By Dan Levine and Chad Terhune
(Reuters) - Newly unsealed court documents and other records show that Merck & Co and U.S. regulators knew about reports of suicidal behavior in men taking the company's anti-baldness treatment Propecia when they decided not to warn consumers of those potential risks in a 2011 update of the popular drug's label.
Internal records from Merck were made public in late January, when a federal magistrate in Brooklyn, New York, granted a 2019 Reuters motion to unseal 11 documents filed in years of litigation alleging Propecia caused persistent sexual dysfunction and other harmful side effects.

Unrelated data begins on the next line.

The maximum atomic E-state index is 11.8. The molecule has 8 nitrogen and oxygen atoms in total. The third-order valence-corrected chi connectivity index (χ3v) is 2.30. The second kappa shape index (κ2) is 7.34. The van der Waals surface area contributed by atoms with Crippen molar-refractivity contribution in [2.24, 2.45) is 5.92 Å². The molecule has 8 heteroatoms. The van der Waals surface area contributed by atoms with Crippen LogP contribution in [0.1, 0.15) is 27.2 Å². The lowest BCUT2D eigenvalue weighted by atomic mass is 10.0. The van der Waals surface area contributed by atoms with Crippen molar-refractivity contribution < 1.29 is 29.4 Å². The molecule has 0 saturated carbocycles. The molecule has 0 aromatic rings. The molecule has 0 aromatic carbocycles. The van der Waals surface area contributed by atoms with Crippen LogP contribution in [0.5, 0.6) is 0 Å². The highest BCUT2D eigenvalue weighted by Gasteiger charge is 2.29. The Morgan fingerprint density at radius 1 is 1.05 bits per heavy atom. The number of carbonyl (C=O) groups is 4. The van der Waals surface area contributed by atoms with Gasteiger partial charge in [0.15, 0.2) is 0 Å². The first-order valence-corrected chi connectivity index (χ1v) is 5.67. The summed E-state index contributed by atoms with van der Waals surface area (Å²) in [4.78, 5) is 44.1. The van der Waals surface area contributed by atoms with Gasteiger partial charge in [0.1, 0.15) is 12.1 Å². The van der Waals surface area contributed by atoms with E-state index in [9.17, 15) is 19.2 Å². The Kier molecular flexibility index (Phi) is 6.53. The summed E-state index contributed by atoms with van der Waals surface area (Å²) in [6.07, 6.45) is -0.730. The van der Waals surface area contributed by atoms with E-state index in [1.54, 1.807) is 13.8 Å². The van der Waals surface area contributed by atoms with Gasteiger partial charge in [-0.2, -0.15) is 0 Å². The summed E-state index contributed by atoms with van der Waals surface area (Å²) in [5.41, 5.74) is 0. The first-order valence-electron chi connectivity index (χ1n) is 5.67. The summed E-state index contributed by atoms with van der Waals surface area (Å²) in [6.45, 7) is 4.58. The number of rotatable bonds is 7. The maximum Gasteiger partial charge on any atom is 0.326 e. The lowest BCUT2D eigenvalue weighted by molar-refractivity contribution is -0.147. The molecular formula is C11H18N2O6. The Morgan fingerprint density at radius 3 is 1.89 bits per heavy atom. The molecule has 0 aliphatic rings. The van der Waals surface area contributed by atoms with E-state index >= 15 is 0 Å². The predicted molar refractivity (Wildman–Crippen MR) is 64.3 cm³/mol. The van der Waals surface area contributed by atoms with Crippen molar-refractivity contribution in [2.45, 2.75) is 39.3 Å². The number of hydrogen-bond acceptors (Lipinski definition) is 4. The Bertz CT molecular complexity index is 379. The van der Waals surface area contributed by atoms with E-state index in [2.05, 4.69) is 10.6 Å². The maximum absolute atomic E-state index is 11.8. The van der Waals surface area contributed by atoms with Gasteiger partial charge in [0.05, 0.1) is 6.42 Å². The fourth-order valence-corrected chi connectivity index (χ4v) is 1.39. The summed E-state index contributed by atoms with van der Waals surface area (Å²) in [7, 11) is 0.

Since the 2011 decision on the warning, the FDA has received more than 700 reports of suicide and suicidal thoughts among people taking Propecia or generic versions of the drug. Those included at least 100 deaths. Before that, in the first 14 years the drug was on the market, the agency received 34 such reports, including 10 deaths.
Annual U.S. prescriptions of finasteride, as the drug is known, for hair loss increased to over 2.4 million in 2020, more than double the number in 2015, according to health data company IQVIA.